PETERSON AFB, Colo., 17 April 2013. Lockheed Martin-developed GPS satellites already in orbit will participate in testing a new modernized civilian navigation message (CNAV) capability designed to enhance GPS navigation service.
U.S. Air Force Space Command officials at Peterson AFB, Colo., plan to begin formal testing of the new CNAV capability on the operational GPS constellation during the summer of 2013. These tests will ensure enterprise-level readiness to operate, broadcast, and receive modernized civil navigation messages using L2C and L5 signals prior to the expected deployment of the Next Generation Operational Control System (OCX) in mid-2016.
The CNAV testing planned for this summer is the next major step in the Air Force’s GPS modernization program. The testing is critical in checking out Control Segment capabilities, operational procedures, SV capabilities, and user equipment design.
“Testing using the modernized CNAV data on L2C, as well as separate testing of the modernized military navigation message (MNAV) data on L1M and L2M, has been conducted in several phases since the first Lockheed Martin Block IIR-M space vehicle launched in 2005,” says Bill Meersman, Lockheed Martin’s director, Military Space Operations, Sustainment and Logistics. “The Lockheed Martin GPS Block IIR-M SV and our operations support team at Schriever AFB CO, stand ready to support these new modernized capabilities in service to the global users.”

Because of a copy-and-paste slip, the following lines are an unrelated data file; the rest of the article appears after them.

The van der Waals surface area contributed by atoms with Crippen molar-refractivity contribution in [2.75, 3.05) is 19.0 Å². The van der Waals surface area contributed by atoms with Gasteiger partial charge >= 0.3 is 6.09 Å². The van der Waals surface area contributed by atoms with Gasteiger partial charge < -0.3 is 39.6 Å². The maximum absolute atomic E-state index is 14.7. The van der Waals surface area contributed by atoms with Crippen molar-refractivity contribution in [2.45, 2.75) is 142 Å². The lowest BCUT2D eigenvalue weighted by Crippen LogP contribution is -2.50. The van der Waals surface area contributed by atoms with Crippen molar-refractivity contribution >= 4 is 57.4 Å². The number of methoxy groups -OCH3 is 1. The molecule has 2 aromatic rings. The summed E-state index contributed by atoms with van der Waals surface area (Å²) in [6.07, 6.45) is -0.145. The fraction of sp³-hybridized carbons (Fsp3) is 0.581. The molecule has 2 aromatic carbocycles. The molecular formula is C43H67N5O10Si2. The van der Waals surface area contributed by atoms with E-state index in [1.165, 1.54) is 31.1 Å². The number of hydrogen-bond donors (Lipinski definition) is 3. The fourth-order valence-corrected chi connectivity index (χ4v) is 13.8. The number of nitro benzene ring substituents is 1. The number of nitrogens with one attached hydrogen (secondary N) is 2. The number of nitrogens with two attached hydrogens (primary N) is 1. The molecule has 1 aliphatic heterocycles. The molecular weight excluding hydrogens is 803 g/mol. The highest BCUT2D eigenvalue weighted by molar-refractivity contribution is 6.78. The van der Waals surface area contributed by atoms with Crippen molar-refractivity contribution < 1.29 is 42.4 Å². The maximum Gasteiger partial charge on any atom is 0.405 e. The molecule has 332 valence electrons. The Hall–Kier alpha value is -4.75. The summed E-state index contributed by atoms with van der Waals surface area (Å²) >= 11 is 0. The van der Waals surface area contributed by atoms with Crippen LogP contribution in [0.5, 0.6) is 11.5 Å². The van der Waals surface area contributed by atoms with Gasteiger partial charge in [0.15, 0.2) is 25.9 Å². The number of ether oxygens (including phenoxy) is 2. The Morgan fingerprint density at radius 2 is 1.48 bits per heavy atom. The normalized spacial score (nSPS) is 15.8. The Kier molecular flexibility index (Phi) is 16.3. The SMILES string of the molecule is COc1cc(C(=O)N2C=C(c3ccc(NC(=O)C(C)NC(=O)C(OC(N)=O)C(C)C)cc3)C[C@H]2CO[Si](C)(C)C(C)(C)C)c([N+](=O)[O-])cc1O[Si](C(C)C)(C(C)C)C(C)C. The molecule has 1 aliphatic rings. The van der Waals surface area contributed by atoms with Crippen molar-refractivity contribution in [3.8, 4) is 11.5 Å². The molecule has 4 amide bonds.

Lockheed Martin- developed GPS IIR satellites comprise the majority of the modernized space vehicles (SV) currently available on orbit and will play a primary role in this testing, says a company spokesperson.
GPS Block IIR satellites, built in conjunction with primary navigation payload subcontractor ITT/Exelis, were first launched in 1997. The final eight satellites delivered, designated IIR-M SVs were upgraded versions of the original IIR vehicles, bringing enhanced capability to include a new L2C civilian signal, as well as two new military signals, L1M and L2M.
One of the modernized satellites was also instrumental in retaining the U.S. signal frequency allocation for the new civilian L5 signal when it first broadcast at that frequency in early 2009. The IIR and IIR-M SVs currently make up nearly two thirds of the on-orbit GPS constellation supporting billions of users globally.
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